Tanks are incredible, powerful machines. And if you’ve got the real estate to house one, the know-how to update or maintain one, and the cash to buy one…you can own a tank just like you would a car. Here are the military tanks for sale to civilians!
M4 Sherman Tank
When a lot of people think of a tank, the M4 Sherman battle tank comes to mind. Two reasons: they were effective, and there were a lot of them. Nearly 50,000 M4 tanks were produced before and during WWI. The only tank ever produced at a higher clip than the M4 was the Soviet T-34. Today, a M4 tank for sale will cost you about $250,000.
M-50 Israeli Sherman
The M-50 is often called a Super Sherman. The tank was used by Israel Defense Forces from the 1950s to the 1970s and was a modified variant of the American M4 Sherman tank. One of the biggest changes was up-converting the M-50, so it included a 75mm tank gun. The M50 was a participant in the 1967 Six-Day War and placed as a reserve unit in 1973 for the Yom Kippur War. After retirement, Israel gave some of the tanks to the South Lebanese Army ally. The tank runs for $300,000 to $350,000.
The Centurion AVRE is fitted with an Ordnance BL 165mm L9A1 demolition gun firing a 64lb charge projectile up to 2000yds, a .30in No.7 MK 1 browning machine gun, and smoke dischargers. It is powered by a Rolls Royce Mk Meteor 4BH ‘V’12 cylinder 27 litre water cooled petrol engine producing 650bhp at 2500rpm which gives the Centurion a top speed of 21mph. This tank was used in the post WWII-days of for Britain – so in the 1950s, 21mph was pretty solid. It weighs 52 tons and carries a crew of five.
Mk10 Chieftain Tank
The Chieftain takes the advancements of the Centurion a step further. While the Centurion established the concept of the ‘main battle tank’, the Chieftain took the MBT to the next level. When it was produced in the mid-60’s, it was faster than its predecessor with more powerful and versatile weaponry. Additionally, it was designed to outlast the previous tank’s mandated maintenance times. Today, this military tank for sale would cost you about $75,000.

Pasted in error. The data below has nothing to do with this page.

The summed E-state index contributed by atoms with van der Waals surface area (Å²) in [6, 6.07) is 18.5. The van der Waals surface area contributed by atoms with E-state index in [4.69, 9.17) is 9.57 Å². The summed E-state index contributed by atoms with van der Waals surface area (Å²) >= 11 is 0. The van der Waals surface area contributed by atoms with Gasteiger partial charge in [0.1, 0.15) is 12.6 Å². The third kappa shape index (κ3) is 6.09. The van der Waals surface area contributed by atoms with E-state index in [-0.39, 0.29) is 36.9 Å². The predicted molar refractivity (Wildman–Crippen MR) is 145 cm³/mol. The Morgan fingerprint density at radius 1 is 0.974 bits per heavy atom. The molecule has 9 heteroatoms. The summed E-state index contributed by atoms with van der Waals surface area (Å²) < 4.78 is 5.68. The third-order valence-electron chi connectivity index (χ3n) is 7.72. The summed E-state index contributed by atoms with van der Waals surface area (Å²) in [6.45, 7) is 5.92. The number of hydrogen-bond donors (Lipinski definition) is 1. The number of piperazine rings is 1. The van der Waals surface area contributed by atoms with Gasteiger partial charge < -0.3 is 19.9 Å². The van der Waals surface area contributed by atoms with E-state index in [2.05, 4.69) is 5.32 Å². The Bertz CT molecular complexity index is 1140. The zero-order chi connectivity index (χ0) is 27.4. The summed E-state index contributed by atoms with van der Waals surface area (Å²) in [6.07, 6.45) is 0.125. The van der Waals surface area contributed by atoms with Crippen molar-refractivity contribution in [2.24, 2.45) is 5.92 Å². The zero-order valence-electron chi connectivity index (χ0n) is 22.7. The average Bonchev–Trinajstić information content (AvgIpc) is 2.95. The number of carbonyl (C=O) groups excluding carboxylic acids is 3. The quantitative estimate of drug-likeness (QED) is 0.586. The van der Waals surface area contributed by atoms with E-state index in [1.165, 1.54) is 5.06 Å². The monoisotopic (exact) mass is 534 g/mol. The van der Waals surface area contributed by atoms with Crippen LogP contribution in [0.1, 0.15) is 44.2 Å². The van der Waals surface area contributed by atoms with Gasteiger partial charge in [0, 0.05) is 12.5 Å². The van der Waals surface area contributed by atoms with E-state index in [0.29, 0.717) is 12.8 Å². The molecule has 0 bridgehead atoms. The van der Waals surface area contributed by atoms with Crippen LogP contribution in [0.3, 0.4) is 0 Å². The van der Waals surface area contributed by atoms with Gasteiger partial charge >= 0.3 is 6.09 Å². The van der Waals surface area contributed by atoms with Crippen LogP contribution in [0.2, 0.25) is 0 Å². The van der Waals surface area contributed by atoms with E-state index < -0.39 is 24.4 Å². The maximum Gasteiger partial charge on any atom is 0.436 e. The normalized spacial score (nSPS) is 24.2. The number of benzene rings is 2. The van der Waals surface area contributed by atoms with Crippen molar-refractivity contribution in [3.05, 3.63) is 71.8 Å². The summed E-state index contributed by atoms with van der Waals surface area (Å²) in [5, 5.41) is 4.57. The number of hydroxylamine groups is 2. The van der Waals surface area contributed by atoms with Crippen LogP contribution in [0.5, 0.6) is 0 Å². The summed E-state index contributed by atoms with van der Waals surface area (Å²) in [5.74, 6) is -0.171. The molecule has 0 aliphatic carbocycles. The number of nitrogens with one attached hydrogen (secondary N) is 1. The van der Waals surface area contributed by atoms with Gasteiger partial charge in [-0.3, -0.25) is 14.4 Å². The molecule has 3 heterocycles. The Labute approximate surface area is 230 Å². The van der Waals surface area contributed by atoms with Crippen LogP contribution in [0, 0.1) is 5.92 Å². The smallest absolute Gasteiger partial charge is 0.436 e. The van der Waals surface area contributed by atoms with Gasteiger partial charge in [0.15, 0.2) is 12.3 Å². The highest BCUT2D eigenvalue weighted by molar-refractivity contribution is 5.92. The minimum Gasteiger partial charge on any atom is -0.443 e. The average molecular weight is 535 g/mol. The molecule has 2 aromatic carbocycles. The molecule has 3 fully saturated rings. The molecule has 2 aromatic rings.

The FV4601 MBT-80 was a third-generation main battle tank designed in 1979 and was supposed to replace the Chieftain. Ultimately, the Challenger 1 received that honor. As for the MBT-80, Military Vehicles and Engineering Establishment constructed two prototypes: the Automotive Test Rig (ATR1) & ATR2. The ATR1 was built using parts from the Shir-2 Tank originating from the Chieftain. The ATR2 was an experiment intended to reduce weight by welding aluminum and steel tank hulls together. A private collector bought the ATR1 for an undisclosed amount. The seller was open for price suggestions since the tank was so stripped down. The ATR2, on the other hand, is displayed at the Bovington Tank Museum in Dorset.
The Panzerkampfwagen IV or Panzer IV was the most frequent German tank used in World War II. Development began in the 1930s, with production carried out throughout the war. The manufacturers built around 8,5000 units, and it became Germany’s most exported tank. The Panzer IV saw action in all combat theaters receiving upgrades when needed. Eventually, they were partially replaced by the Panther medium tank to combat the Soviet T-34. At Auctions America in 2014, the pre-auction price for a Panzer IV was estimated at $2.4 million to $2.6 million.
Possibly the most rare tank on our list of military tanks for sale to civilians…only 11 MOWAG Pirat’s were ever produced. They were prototypes designed for the Swiss Army, but the army decided to go with the American M113 instead. There is a rumor, that this Pirat is the last operational tank left that isn’t owned by a museum. This tank was painted blue for various films in Europe. An accurate price could not be determined on this military tank for sale to civilians.
Although it’s a half-track, we’re still going to consider this widely-used armored vehicle as a tank. The Sonderkraftfahrzeug 251, it’s official and difficult to pronounce name, was produced to the tune of over 15,000 editions. It was most heavily used by Nazi Germany during the years it was produced (1939-1945) – but other countries that also utilized this tank were: Poland, Russia, France, Greece, Netherlands, and Tunisia. Over 20 different versions were creates with uses ranging from infantry combat to medical to transport and more.